Wednesday, December 6, 2017

Steve Flowers: Inside the Statehouse: Moore vs. Jones

  The final vote for the remaining three years of Jeff Sessions' six-year term in the U.S. Senate will be next Tuesday. The race is between Democrat Doug Jones and Republican Roy Moore.

  Jeff Sessions is probably sorry he left his safe Senate seat of 20 years to be at the Justice Department in a tentative position with constant ridicule from an irrational egomaniac as president.

  It would be highly unlikely that a Democrat could beat a Republican for a U.S. Senate seat in the Heart of Dixie.  We are one of the most reliably Republican states in America, especially when it comes to federal offices.

  However, this is a special election and not a normal election. That means you have to really want to go vote for either Jones or Moore in the middle of the Christmas season. Most folks, particularly 25 - 45-year-olds, could not care less who is our Junior U.S. Senator. That group of folks is more interested in how they are going to make their mortgage payment, what they are going to have for supper, and whether their kid got to their soccer game.

  Therefore, the question is who has the most ardent, fervent, and dedicated followers. Without question, that is Roy Moore, the “Ten Commandments Judge.” Polls have consistently shown that 30 percent of Alabamians will vote for Roy Moore come hell or high water, and 70 percent will not vote for him under any circumstances.

  A poll is a picture of the entire electorate. The final poll, and the only one that counts, is the one where they count the votes of the folks that showed up to vote on Election Day. That poll favors Roy Moore. His followers will show up to vote. They are dedicated to Moore, and they are dedicated to voting. They are also older, and older people are more likely to vote than younger voters. In addition, white voters vote at a higher percentage than black voters. Our state is essentially divided by racial lines. Most Democratic voters are black, and most Republican voters are white. It’s that simple.

  Politics and political races are about numbers. As a boy, I would spend time with my old veteran probate judge. He had been probate judge of my county for 30 years, a state senator, and sheriff prior to his becoming King of the County. He would give me the very boring task of studying voting returns of boxes in the county. He would say the first lesson of politics is to learn how to count.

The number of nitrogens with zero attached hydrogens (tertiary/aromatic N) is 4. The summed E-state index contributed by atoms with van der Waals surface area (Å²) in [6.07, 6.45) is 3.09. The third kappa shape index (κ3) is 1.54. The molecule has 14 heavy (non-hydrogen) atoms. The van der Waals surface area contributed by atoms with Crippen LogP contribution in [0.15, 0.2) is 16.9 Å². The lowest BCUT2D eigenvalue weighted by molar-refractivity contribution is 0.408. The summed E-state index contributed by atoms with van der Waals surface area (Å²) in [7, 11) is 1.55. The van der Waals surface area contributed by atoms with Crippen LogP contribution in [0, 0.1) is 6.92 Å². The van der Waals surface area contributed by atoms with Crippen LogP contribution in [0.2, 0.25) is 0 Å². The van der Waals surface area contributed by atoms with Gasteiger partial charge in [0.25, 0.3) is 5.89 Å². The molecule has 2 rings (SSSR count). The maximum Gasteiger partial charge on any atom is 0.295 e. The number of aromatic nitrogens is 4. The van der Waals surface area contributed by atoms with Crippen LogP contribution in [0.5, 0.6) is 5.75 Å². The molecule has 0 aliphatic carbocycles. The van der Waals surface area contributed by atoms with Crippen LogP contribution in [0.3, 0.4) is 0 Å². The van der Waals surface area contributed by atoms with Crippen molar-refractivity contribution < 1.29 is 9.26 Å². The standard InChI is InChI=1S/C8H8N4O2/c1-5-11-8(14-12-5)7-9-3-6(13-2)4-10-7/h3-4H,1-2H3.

In the first Republican primary, there were 425,000 votes cast in the Senate race. On the other hand, there were 165,000 Democratic votes cast. Moore got over 200,000 votes in the GOP runoff against Luther Strange.

  Undoubtedly, Moore is a very polarizing figure. Like George Wallace, either you like him or you do not. More sophisticated, urbane voters in the state detest Moore, and they will not vote for him. About the time of the Strange vs. Moore runoff contest, a friend of mine hosted a book-signing party for me in his Mountain Brook home. There were about 50 upscale Jefferson County people at the event. Almost every one of them came up to me and told me that they are Republicans, but if Roy Moore became the GOP nominee, they would vote for Doug Jones.

  Indeed, you can drive through upscale neighborhoods of Jefferson County, especially Mountain Brook, Vestavia and Homewood, and you will see Doug Jones signs in practically every yard. You can see this same scenario in upscale enclaves of Huntsville, Mobile, and Montgomery. However, be reminded that George Wallace never carried Mountain Brook. The folks in the barbershops and beauty parlors in Opp, Oxford, and Rainbow City elect our governors and senators.

  Doug Jones is running an excellent campaign. He is a good candidate. However, he is very much out of the mainstream of the majority of Alabama voters, especially on social issues like guns, abortion, immigration, gay marriage, and transgender individuals in the military. He is a real national Democrat, and he does not shy away from his liberal positions. There is no difference between Doug Jones and Barack Obama, Hillary Clinton or Nancy Pelosi. He is proud of his stances. He could run for Senator of California and be in the mainstream and probably be elected. However, not in the Heart of Dixie. 

  Doug Jones may get close, but close only counts in horseshoes. My guess is that the white voter who attends an evangelical mega-church in Gardendale is more likely to vote on Tuesday than a black voter in North Birmingham. 

  We will see. Turnout is the key.

  About the author: Steve Flowers is Alabama’s leading political columnist. His weekly column appears in over 60 Alabama newspapers. He served 16 years in the state legislature. Steve may be reached at He can also be found on Facebook and Twitter.

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